Q: I work in cancer research. About 10 years ago, most of the women in my office decided to stop wearing antiperspirant because of the uncertainty of adverse health effects.
We all had amazingly similar experiences. Most of us immediately had an increase of smelly perspiration that gradually tapered over a year. We used frequent underarm toweling and added baking-soda-based underarm powder for meetings.
Fortunately, once we got past the rebound period, there were virtually no problems. We experienced normal sweat production and no unusual odor.
I suspect that antiperspirant rebound is like so many other problems caused by living in the age of chemistry: It fixes a short-term problem but causes a long-term one.
Never miss a local story.
A: Your story surprised us. We’re familiar with rebound congestion after stopping nasal-spray decongestants, or rebound hyperacidity after discontinuing acid-suppressing drugs. We never imagined such an effect after eliminating antiperspirants.
We found, however, that some researchers have actually studied this question. They discovered that antiperspirant use changes the balance of bacteria in armpits (PeerJ, Feb. 2, 2016). According to one scientist, antiperspirants encourage the growth of Actinobacteria that create unpleasant odors (Archives of Dermatological Research, October 2014).
Stopping the antiperspirant does appear to promote bacterial growth. This might account for the rebound body odor you and your colleagues experienced.
Q: My wife died because of a medical error. A serious kidney problem led to a biopsy and a prescription for steroids.
While she was in the hospital, another doctor noticed a possible blood clot in her arm and started her on a regimen of blood thinners without telling us. As a result, her biopsy bled badly. Even though she was operated on to stop the leak, she deteriorated.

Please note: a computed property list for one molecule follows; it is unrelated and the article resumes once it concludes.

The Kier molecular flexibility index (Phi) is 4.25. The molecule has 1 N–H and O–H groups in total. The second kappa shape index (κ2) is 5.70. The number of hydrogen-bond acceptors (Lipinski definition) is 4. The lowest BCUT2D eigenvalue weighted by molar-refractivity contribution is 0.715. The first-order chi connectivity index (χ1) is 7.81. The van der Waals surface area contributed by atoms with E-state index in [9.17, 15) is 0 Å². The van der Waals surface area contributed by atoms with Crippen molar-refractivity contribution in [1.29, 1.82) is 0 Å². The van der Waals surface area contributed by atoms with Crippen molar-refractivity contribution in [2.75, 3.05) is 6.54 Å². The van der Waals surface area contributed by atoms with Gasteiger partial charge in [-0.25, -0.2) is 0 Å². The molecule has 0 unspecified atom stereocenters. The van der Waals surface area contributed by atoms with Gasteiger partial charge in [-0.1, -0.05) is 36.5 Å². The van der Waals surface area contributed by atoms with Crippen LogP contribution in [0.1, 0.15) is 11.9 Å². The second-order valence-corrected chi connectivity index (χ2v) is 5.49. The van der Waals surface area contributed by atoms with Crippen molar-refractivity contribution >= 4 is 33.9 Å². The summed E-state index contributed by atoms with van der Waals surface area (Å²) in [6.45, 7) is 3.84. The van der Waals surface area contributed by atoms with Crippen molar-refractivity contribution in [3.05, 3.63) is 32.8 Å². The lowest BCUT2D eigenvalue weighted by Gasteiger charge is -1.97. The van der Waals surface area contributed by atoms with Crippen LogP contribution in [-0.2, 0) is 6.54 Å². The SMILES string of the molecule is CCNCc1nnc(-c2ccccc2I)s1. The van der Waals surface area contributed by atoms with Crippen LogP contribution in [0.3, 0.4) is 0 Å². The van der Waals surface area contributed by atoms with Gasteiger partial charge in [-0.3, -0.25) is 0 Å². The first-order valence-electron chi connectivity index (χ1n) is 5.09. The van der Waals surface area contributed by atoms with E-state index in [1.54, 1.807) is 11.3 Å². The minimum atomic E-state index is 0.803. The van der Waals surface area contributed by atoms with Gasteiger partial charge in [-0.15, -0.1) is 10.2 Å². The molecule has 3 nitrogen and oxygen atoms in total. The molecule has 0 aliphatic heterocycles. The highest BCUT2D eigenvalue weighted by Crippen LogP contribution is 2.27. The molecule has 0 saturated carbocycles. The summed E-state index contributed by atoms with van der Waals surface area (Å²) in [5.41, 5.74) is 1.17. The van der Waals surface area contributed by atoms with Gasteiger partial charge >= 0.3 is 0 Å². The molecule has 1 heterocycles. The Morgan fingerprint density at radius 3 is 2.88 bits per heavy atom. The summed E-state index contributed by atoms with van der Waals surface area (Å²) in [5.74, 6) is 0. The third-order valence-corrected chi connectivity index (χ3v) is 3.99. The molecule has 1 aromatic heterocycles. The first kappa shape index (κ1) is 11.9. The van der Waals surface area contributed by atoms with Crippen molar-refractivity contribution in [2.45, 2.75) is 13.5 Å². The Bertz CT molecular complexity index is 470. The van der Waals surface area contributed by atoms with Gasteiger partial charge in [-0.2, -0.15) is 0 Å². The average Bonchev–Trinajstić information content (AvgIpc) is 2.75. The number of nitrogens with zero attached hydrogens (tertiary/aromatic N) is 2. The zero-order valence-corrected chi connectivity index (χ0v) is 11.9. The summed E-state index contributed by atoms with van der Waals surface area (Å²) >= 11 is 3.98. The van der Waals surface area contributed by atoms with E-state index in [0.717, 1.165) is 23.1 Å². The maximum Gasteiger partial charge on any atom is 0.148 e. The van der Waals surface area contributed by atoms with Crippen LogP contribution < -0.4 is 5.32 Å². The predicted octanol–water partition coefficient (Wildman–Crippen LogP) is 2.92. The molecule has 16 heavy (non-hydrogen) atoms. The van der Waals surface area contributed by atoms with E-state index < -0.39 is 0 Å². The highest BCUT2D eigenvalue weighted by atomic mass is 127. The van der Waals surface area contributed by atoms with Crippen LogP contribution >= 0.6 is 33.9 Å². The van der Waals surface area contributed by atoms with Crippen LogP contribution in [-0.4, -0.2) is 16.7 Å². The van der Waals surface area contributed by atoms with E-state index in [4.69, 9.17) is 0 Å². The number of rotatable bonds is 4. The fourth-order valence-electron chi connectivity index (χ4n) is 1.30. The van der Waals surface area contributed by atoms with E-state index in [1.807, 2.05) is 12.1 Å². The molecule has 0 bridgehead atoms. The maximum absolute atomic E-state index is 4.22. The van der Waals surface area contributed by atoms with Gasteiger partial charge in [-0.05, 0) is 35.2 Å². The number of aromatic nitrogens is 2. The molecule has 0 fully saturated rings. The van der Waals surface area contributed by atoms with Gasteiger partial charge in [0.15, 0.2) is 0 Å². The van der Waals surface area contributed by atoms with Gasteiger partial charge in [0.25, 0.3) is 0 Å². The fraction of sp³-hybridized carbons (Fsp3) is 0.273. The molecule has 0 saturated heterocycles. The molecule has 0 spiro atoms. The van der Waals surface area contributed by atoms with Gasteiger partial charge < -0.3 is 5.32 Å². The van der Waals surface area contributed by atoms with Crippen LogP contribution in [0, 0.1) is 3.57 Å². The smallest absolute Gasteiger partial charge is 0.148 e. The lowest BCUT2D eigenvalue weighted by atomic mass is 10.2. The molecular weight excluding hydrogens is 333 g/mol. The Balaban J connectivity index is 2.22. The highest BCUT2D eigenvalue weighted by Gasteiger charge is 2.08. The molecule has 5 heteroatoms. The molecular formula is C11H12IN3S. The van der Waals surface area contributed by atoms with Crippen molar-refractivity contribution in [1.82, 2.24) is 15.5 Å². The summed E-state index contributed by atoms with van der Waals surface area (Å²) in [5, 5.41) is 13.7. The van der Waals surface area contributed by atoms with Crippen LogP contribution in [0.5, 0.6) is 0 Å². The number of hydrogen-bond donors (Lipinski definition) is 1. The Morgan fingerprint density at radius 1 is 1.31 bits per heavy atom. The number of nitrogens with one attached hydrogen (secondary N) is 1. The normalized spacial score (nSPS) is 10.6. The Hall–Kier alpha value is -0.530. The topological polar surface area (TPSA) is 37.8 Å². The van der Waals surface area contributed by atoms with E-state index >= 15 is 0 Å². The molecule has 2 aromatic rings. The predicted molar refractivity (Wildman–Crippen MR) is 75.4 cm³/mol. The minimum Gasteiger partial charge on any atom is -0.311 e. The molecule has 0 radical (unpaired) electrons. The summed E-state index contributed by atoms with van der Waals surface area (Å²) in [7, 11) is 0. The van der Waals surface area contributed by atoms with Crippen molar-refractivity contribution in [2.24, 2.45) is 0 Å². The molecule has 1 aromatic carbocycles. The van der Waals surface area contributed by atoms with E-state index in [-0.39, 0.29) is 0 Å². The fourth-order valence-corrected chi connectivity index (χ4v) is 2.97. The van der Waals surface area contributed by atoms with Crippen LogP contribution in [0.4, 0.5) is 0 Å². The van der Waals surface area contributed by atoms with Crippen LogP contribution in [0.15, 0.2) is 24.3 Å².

A hospital-acquired infection in her leg could not be healed. Her intestines became impacted, and 13 weeks later she passed away. I do not understand why the second doctor did not notice that she’d had a biopsy, which would make an anticoagulant inappropriate.
A: We are so sorry to learn of this tragic outcome. Patients or their family members must always be informed of hospital treatments and double-check for possible mistakes. Our book “Top Screwups Doctors Make and How to Prevent Them” offers checklists to help people be extra-vigilant.
Q: I have sleep and prostate problems. I take one Advil PM each night, along with Crestor to control cholesterol and Unisom for insomnia. I am convinced that the Advil helps relax my prostate and limits me to one bathroom visit per night.
I can’t tolerate side effects from prescription drugs such as tamsulosin (Flomax) and finasteride (Proscar). Is Advil dangerous if taken regularly? In the past, one of my urologists recommended Motrin to reduce my nightly bathroom visits.
A: There is some evidence to suggest that nighttime NSAID use may reduce trips to the bathroom (Urology, October 2008). Ibuprofen, the ingredient in Advil and Motrin, is an NSAID. The downside is that regular use of such drugs may affect kidney function or increase the risk of stomach irritation and ulcers, high blood pressure, heart attacks and strokes.
We also worry about the double dose of diphenhydramine you are getting by taking both Advil PM and Unisom. It can make people feel sluggish in the morning and may affect brain function.
In their column, Joe and Teresa Graedon answer letters from readers. Email them via PeoplesPharmacy.com. Their newest book is “Top Screwups Doctors Make and How to Avoid Them.”